Forget the historical obsession with the lonely-artist trope, and let’s be honest: it’s often way, way more exciting, encouraging, and effective to share the creative process with others—despite how risky or awkward that might feel. Tulsa’s always been a city where a strong element of collaboration makes do-it-yourself (DIY) arts and entrepreneurship culture thrive. But there've been a lot of people and projects just out there on their own, too, working in isolation without the camaraderie or resource- and idea-sharing that can really boost creative endeavors. Enter the Tulsa Creative Engine, a homegrown nonprofit focused on making our city a welcoming, dynamic space where makers and doers can connect.
This ain’t some 1980s networking affair. TCE co-founders Chris Davis, Bianca Caampued and Tyrance Billingsley are young ground-level innovators in Tulsa’s creative sector, with experience in projects like Fire in Little Africa, the creative agency Pop House, and Black Tech Street. TCE held a tech/music/business conference last fall called the Spark Summit, featuring panel discussions and mixers on the frontier of “art-preneurship.” Their new initiative, Frequency, is a less formal monthly meetup, meant to connect people who might not know they need to be connected, and to help synthesize diverse ideas into multidimensional realities.
Whether you’re searching for a creative collaborator, or just want to hang around some artists and see what unfolds, this might just be your place. (As Frequency’s tagline puts it: “What a time to be a vibe.”) Root spoke with Davis about the intention behind the event and the mix of minds making it happen.
What gave you the sense that a regular meetup like this was needed in Tulsa's creative community?
CD: We really believe Tulsa is in the midst of a creative renaissance. We have an abundance of talented artists and musicians that have always been here, combined with new tech creatives, entrepreneurs and other boomerangs entering the ecosystem ready to make an impact. So from a talent perspective, we have all of the pieces to the puzzle but until now there hasn’t been a container for all of these folks to be in a space together to simply connect and find new friends and collaborators. In many ways Tulsa is made up of lots of micro-communities mostly operating in silos, and our intention is to break down those barriers so that real innovation can occur. We view arts, technology and entrepreneurship as one ecosystem that must rise up as one movement in order for the city to reach its full potential, so Frequency is a step towards that.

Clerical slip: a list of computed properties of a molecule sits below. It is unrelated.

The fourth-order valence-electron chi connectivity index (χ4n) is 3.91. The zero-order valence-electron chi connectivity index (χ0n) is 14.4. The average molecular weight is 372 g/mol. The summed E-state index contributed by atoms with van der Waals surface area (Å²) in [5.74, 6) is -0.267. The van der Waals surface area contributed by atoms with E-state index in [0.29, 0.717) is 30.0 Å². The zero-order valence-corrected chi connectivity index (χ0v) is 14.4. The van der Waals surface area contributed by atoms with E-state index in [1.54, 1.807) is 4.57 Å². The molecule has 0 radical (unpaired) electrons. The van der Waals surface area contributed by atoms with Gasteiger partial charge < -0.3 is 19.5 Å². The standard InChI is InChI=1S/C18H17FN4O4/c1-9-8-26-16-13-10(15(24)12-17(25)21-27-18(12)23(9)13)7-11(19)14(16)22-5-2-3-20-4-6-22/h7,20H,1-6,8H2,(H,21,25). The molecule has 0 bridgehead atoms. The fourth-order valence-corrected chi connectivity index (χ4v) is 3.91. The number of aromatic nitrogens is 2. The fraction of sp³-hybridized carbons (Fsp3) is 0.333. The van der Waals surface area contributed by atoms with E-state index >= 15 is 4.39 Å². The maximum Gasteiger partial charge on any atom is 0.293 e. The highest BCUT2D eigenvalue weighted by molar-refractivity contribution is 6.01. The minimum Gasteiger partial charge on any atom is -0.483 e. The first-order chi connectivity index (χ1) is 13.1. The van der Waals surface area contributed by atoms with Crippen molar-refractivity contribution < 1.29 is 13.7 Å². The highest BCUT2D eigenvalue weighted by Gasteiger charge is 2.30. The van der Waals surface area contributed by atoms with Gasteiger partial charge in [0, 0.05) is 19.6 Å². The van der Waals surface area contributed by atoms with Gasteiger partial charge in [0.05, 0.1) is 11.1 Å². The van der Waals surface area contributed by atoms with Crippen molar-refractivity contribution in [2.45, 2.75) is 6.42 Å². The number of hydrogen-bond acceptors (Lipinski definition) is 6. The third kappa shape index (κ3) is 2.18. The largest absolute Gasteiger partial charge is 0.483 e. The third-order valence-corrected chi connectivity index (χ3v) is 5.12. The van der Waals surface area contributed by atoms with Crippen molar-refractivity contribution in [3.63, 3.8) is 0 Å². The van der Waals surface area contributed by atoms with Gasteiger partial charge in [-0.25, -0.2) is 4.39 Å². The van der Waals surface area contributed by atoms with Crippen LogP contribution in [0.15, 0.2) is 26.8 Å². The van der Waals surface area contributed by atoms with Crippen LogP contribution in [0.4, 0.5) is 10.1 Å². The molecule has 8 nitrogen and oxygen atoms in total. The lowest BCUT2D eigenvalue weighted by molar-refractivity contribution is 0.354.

What do you think (or hope!) can emerge out of gatherings like this?
CD: We have an amazing DIY arts community which is a beautiful thing, but our artists also need more resources to take their creativity to the next level. Our organization, Tulsa Creative Engine, is a 501c3 non-profit focused on building creative infrastructure and providing artists with the tools they need to be successful entrepreneurs. Without a doubt, one of the most important tools creatives need is a strong community of other creatives to collaborate or just connect with. We also believe adding tech developers and other entrepreneurs to the mix is a recipe for innovation since we live in a world in which groundbreaking projects and companies often operate at the intersection of arts, business and tech. We hope that people attending Frequency can at minimum find a community of people on a similar journey, and to potentially find new people to work with to create amazing projects for Tulsa.
Are there specific goals or plans for Frequency, or is it a more organic thing?
CD: Right now our core intention is to create a space for people to connect, because sometimes you need to do little else than put the right people in a space together for the magic to happen. Tulsa Creative Engine is planning a variety of workshops and events throughout the year that will serve different purposes related to our mission of providing resources to Tulsa-based musicians and creatives. We are excited to partner with organizations like Clean Hands, Holberton, Art House, Cabin Boys Brewery and ASLUT on this first Frequency event and hopefully we will attract more partners aligned with our mission for future events. We really want to build a strong coalition of support for creatives in Tulsa so finding like-minded organizations is very important to us. We have some other ideas for ways Frequency can evolve, but right now we are excited to simply create the space and see what happens from there.
Tulsa Creative Engine
January 28, 5-8pm
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